Buying Forward Foreign Exchange

Importing or exporting usually means foreign exchange transactions. Buying currencies forward will prevent exchange rate losses.

Spot Currency

Take for example a UK company planning to import merchandise which is priced in US Dollars. The exchange rate at the time of placing the order i.e. "spot rate" is US$1.60 / £1.00 and the merchandise is priced to return a gross profit margin of 40%. If payment is by cash with order, that exchange rate and therefore the planned profit margin will apply.

Foreign Exchange Risk

If however payment is deferred and the US$ / UK£ rate of exchange falls to US$1.50 by the time payment is due your planned cost of goods will be increased by six percentage points. Reduced profits arising from this come straight off your bottom line; liquidity and cash flow.

Whether importing or exporting, your bank can enable the business to protect its gross profit margin from foreign exchange losses by way of forward currency purchases.

Foreign Exchange and Letters of Credit

Buying by letter of credit often represents a prepaid transaction to many small and medium sized enterprises (SMEs) as its value will be charged to the bank account on the day it is issued. This does not however automatically protect a business from exchange rate fluctuations unless payment is defined in your local currency. If that is not the case you will still need to make a forward currency purchase to avoid potential foreign exchange losses.

Ordering Foreign Exchange

Any recognised international currency can be purchased forward: If you instruct the bank to buy dollars forward to cover the above example on the due payment date or dates,  $1.60 will be the applicable rate on the day. Note however on the day.
A forward currency purchase is a contract between you and the bank and calls for careful planning. The date you set for the delivery of the dollars at a fixed rate of exchange of $1.60 in this example is specific:  If payment is not made on the day the dollars can be held in the account but you cannot call them in ahead of that date.
Your business plan does not necessarily require the forward currency purchase to be enacted on the day the import order is placed. Purchasing orders for foreign exchange at fixed rates of exchange can be enacted at any time before payment is due. This applies to all transactions, whether by open credit, bills of exchange or letters of credit.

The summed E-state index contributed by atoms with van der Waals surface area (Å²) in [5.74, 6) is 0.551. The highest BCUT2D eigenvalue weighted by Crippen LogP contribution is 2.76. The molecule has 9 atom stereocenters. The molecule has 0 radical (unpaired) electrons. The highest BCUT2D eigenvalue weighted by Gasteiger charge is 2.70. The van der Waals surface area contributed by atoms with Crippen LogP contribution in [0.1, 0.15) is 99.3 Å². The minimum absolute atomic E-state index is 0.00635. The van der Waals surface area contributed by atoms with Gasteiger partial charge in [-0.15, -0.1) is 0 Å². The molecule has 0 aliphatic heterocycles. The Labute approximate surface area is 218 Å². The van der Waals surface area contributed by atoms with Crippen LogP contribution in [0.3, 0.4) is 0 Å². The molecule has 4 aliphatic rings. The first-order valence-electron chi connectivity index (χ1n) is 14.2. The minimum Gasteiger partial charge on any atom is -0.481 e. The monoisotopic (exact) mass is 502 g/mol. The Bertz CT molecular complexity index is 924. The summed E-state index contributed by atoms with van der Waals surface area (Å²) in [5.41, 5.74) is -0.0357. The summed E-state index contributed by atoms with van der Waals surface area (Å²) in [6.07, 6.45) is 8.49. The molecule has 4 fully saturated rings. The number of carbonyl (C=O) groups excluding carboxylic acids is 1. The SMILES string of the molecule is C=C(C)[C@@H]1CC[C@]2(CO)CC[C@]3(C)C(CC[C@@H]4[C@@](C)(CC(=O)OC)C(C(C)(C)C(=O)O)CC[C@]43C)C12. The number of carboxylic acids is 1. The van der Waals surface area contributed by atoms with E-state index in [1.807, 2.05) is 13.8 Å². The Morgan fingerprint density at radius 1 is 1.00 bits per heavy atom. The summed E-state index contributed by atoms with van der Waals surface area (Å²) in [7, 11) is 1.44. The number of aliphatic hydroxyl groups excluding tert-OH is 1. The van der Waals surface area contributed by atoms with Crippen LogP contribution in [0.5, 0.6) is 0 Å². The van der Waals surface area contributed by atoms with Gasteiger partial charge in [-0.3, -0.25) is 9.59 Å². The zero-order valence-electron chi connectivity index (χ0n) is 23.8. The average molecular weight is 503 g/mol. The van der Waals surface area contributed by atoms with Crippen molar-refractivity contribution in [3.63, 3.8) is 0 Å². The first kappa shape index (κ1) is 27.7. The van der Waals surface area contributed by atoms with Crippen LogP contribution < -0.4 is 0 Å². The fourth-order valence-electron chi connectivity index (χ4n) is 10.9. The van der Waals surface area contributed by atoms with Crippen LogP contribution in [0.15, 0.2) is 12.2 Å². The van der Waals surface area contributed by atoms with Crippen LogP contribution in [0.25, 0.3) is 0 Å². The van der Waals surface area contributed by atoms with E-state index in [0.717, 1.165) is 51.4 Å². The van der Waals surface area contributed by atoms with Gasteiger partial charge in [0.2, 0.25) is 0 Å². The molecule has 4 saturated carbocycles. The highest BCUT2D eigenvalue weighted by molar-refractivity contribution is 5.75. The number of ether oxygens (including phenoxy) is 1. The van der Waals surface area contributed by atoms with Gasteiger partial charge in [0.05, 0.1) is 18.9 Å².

Planning Forward Foreign Exchange Purchases

You do not have to apply forward currency purchases piecemeal either. For example if you know that you will be expected to pay out $20,000 in a month’s time and another $15,000 in the following month you can choose to order the dollars for this en bloc at fixed rates of exchange, to be delivered in packets on dates that you specify. Such foreign exchange arrangements can be made for up to twelve months ahead.

Fixed rates for forward foreign exchange purchases for one month ahead will probably differ slightly from those for two or three months ahead and so on up to a year. It is always advisable when calculating landed cost prices to base business planning for profits and cash flow on the least favourable rate.  

Forward Foreign Exchange Purchases and Cash Flow

The one cash flow implication when ordering foreign currency at fixed rates of exchange is that the bank may wish to take a deposit from the business account at the time the order is placed; usually 10% to enable them to hedge their own risk.
This would be a deposit though, not a charge: If the dollar in our example were to become more expensive against your local currency by the time payment falls due, that would be the bank’s problem not yours.

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